Since most antidepressants prescribed for hot flashes are in very low doses, Noble explained, side effects from SSRIs and SNRIs are typically minimal, making these drugs a convenient treatment option.
One of Noble's patients saw particular success with Brisdelle (paroxetine), an SSRI that’s been FDA-approved to treat hot flashes and night sweats associated with menopause.
“My patient said, ‘this is like a magic pill. I don’t have any more hot flashes. My mood is better,’” Noble said. “She was thrilled.”
Are There New Treatments on the Horizon?
Astellas Pharma, a Japanese pharmaceutical company, recently published the results of its phase 3 trial on a new oral, non-hormonal compound called fezolinetant.5 The results showed that hot flashes were reduced within the first week of regular usage. Side effects from the drug were also minimal.
Genevieve Neal-Perry, MD, PhD, department chair of obstetrics and gynecology at the University of North Carolina at Chapel Hill, said fezolinetant is a blocker for the incoming chemicals that cause hot flashes.
“This drug is like a ball and glove. The receptor is like a glove and it’s waiting for the hormone to connect with it,” Neal-Perry told Verywell. “The drug connects with the receptor and alleviates the hot flash.”
Alleviating hot flashes is more than just cooling down the body—it can also improve sleep quality and anxiety when there’s less disruption in the night, she added.
Astellas is currently conducting post-approval trials and the drug might receive FDA approval sometime in May.
Elinzanetant, a new non-hormonal compound developed by Bayer Pharmaceuticals recently completed phase 2 clinical trials that showed promise.6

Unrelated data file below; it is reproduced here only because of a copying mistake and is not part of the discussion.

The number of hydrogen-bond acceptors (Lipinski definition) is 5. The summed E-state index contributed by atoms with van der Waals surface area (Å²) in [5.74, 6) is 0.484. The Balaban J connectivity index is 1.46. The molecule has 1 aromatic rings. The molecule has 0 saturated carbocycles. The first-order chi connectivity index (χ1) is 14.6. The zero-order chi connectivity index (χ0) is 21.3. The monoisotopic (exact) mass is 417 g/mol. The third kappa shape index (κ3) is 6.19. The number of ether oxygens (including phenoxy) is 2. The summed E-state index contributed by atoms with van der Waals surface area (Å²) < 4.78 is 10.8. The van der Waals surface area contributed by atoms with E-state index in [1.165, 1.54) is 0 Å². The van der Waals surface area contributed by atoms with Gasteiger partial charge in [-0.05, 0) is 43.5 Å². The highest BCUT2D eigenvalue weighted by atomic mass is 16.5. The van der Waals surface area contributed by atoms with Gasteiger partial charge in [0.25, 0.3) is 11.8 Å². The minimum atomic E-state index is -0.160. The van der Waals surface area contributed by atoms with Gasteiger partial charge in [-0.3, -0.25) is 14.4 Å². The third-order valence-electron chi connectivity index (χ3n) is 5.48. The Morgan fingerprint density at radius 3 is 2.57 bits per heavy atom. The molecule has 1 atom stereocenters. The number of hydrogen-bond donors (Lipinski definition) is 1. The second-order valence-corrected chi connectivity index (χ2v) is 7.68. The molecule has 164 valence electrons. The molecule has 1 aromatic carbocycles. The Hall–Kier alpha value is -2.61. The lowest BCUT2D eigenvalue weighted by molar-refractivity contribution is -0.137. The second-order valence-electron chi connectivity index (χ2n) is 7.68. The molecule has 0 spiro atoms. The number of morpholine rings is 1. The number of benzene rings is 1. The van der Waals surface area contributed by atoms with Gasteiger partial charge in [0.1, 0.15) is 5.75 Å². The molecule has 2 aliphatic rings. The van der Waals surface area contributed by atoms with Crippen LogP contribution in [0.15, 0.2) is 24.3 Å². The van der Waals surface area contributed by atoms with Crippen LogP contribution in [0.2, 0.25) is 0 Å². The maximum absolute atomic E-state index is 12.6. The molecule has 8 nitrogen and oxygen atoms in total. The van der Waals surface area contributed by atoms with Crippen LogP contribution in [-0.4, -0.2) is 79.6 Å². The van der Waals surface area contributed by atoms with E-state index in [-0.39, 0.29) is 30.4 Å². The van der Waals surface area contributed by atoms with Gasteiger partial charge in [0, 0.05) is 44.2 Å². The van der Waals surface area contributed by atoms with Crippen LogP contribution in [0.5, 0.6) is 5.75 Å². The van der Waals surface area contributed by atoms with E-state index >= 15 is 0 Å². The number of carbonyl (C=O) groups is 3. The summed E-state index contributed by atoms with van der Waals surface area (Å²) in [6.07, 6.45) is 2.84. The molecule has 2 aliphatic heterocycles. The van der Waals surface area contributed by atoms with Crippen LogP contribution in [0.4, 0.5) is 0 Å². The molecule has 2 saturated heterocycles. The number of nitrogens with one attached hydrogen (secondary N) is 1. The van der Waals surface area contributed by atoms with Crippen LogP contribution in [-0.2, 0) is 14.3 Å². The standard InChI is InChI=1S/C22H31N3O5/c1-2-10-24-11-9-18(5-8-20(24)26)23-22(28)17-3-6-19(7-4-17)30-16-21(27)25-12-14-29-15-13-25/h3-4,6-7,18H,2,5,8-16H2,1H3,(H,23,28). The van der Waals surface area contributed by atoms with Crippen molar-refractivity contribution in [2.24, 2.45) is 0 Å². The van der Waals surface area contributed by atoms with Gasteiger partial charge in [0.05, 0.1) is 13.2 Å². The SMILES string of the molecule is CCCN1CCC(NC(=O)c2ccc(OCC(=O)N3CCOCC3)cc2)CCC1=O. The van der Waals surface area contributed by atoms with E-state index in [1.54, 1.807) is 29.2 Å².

Yesmean H. Wahdan, MD, vice president of U.S. medical affairs and women’s healthcare at Bayer, said the compound—an NK-1 and NK3 antagonist—targets signals that would trigger menopause-related symptoms.
“It’s non-hormonal, so instead of tricking the body into thinking the ovaries are making that estrogen and progesterone... this is working in a completely novel way. This is working to target those receptors that are actually the source of the symptoms that women are experiencing,” Wahdan told Verywell.
The phase 2B trial was focused on finding appropriate dosing ranges while also looking for potential side effects. The reported side effects were mild or moderate. Phase 3 trials are in progress, with results expected early next year. Wahdan said that she hopes the new drug can clear FDA approval sometime in 2025.
A recent survey published in the journal Menopause showed that 78.7% of people who use medical cannabis think that it helps manage menopause symptoms such as low sex drive, hot flashes, sleep disturbance, and anxiety.7 However, there hasn’t been enough research to prove the effectiveness of cannabis in treating menopause.
Menopausal Hot Flashes
Among all the menopause symptoms, hot flashes in particular last much longer than many people realize—from five to seven years—and can affect women of color more acutely, according to Neal-Perry.8
Neal-Perry and Wahdan both said that talking about menopause is another powerful tool in the arsenal against severe symptoms. Having more open conversations teach people what to expect prior to and during menopause.
Noble said that more than anything, people need to understand that they have options. It’s important to evaluate available treatment options with a healthcare provider based, she added.
“Everybody is different in terms of their individual risk factors, their goals, and their philosophy as well,” Noble said.
What This Means For You
Severe menopause symptoms are fairly common, and treatment methods are available, but they are not one size fits all. In the next few years, new pharmaceuticals may offer non-hormonal forms of relief, but none have been FDA-approved as of right now. Talk to your doctor if you’re experiencing symptoms about the right treatment for you.